The second guy says, "Are you crazy? We both know you can't outrun a full-grown Google."

The first one replies: "I don't have to outrun the Google, I only have to outrun you!"

[Wikia Search did not have to be a "Google Killer". It only had to outrun its costs, using digital sharecroppers as bait, to make a profit (though it couldn't even do that)]

By Seth Finkelstein | posted in wikia , wikia-search | on April 15, 2009 09:28 PM | (Infothought permalink) | Comments (2)
April 14, 2009

Larry Sanger: "An open letter to Jimmy Wales"

Echo: Larry Sanger - "An open letter to Jimmy Wales" (updates), about Jimmy Wales denying him credit as Wikipedia co-Founder:

I recently read the "Hot Press" interview with you. The lies and distortions it contains are, for me, the last straw, especially after this came to light, in which you described yourself as "co-founder" in 2002.

Strong stuff, not mincing words:

"I resent being the victim of another person's self-serving lies." ...

"What angers me is not any one error, but the accumulated weight of your lies about me ..."

It was originally posted on Jimmy Wales's personal discussion page on Wikipedia, which of course set off extensive edit-warring on removing and replacing it. But interestingly, that did seem to have some effect. The information was apparently conveyed to some people among a small core group high up in the Wikipedia hierarchy, who otherwise apparently would not have seen it.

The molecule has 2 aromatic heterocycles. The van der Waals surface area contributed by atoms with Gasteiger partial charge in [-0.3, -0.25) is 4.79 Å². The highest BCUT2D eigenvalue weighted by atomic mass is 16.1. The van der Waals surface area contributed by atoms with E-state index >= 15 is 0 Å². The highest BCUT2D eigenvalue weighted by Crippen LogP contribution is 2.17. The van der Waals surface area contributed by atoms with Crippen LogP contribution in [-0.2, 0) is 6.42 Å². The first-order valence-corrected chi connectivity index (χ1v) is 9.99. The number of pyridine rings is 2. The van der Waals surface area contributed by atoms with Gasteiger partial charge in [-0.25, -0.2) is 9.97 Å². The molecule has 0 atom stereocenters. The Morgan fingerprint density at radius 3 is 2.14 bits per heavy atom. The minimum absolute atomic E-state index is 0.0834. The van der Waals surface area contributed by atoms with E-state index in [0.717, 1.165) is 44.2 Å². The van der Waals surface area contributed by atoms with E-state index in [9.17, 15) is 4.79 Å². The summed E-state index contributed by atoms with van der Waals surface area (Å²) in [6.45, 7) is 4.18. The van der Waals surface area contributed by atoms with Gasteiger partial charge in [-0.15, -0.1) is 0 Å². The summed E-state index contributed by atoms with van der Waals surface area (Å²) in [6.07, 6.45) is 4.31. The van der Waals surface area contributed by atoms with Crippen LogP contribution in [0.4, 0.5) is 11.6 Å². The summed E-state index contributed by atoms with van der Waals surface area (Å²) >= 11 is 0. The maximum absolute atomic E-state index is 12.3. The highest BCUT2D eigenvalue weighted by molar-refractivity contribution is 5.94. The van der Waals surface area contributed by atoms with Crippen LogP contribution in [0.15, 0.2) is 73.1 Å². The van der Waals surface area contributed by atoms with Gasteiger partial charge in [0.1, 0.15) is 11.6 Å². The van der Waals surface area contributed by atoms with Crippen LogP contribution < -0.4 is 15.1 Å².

Notably, in a mailing-list discussion, Florence Devouard, former Chair of the Board of Trustees of the Wikimedia Foundation (the Wikimedia Foundation is the parent organization of Wikipedia), sent a supportive message

I know it will only be a small satisfaction, but I wanted to mention that in the French speaking user guide book I recently co-wrote with Guillaume Paumier, you are recognised as a co-founder. ...

I have had enough opportunities to see that what the public/journalists say and believe is frequently highly different from the reality and I fear we all have to live with this. For many, Jimmy is still the one doing all the work at the Wikimedia Foundation, and sometimes even the one approving any article before publishing. LOL. ...

If anyone following my writing didn't know, I've read extensively through the background, and my assessment is that Larry Sanger has the right of it. Truth is not in the middle here. He was regularly termed "co-founder" of Wikipedia for several years, even after he left the project, until it appears around the time Jimmy Wales started seriously to commercialize the ideas of Wikipedia. And while it can't be proven absolutely that the commercialization led to a rewrite of history, it's a powerful motive and very suspicious timing.

I'm surprised none of the Usual Suspects covered the issue (not even the gossip site Valleywag, and that's really surprising). And of course, a few posts on blogs simply won't be heard compared to the huge megaphones Jimmy Wales gets for his "sole founder" story because of the hype around Wikipedia :-(.

By Seth Finkelstein | posted in wikipedia | on April 14, 2009 11:59 PM | (Infothought permalink) | Comments (4)